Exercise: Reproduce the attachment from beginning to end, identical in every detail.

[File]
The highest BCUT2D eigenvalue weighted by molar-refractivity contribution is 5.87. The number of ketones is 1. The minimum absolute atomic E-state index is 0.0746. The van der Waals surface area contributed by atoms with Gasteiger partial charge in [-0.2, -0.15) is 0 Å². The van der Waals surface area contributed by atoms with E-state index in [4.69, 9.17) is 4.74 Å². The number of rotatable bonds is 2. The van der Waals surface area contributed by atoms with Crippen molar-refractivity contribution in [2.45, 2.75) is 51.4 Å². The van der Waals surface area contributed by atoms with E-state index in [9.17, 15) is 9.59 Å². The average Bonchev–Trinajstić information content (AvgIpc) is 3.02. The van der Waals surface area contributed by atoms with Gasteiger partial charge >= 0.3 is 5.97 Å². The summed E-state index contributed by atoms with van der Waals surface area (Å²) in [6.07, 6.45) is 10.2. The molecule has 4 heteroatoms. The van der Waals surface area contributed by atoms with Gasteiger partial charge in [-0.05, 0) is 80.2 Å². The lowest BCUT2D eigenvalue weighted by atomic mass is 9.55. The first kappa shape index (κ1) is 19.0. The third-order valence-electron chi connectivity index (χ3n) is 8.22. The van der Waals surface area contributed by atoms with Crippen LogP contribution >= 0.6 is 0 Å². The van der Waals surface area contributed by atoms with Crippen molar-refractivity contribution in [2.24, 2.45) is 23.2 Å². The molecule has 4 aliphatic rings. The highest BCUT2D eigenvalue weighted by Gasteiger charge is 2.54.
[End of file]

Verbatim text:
The highest BCUT2D eigenvalue weighted by molar-refractivity contribution is 5.87. The number of ketones is 1. The minimum absolute atomic E-state index is 0.0746. The van der Waals surface area contributed by atoms with Gasteiger partial charge in [-0.2, -0.15) is 0 Å². The van der Waals surface area contributed by atoms with E-state index in [4.69, 9.17) is 4.74 Å². The number of rotatable bonds is 2. The van der Waals surface area contributed by atoms with Crippen molar-refractivity contribution in [2.45, 2.75) is 51.4 Å². The van der Waals surface area contributed by atoms with E-state index in [9.17, 15) is 9.59 Å². The average Bonchev–Trinajstić information content (AvgIpc) is 3.02. The van der Waals surface area contributed by atoms with Gasteiger partial charge >= 0.3 is 5.97 Å². The summed E-state index contributed by atoms with van der Waals surface area (Å²) in [6.07, 6.45) is 10.2. The molecule has 4 heteroatoms. The van der Waals surface area contributed by atoms with Gasteiger partial charge in [-0.05, 0) is 80.2 Å². The lowest BCUT2D eigenvalue weighted by atomic mass is 9.55. The first kappa shape index (κ1) is 19.0. The third-order valence-electron chi connectivity index (χ3n) is 8.22. The van der Waals surface area contributed by atoms with Crippen LogP contribution >= 0.6 is 0 Å². The van der Waals surface area contributed by atoms with Crippen molar-refractivity contribution in [2.24, 2.45) is 23.2 Å². The molecule has 4 aliphatic rings. The highest BCUT2D eigenvalue weighted by Gasteiger charge is 2.54.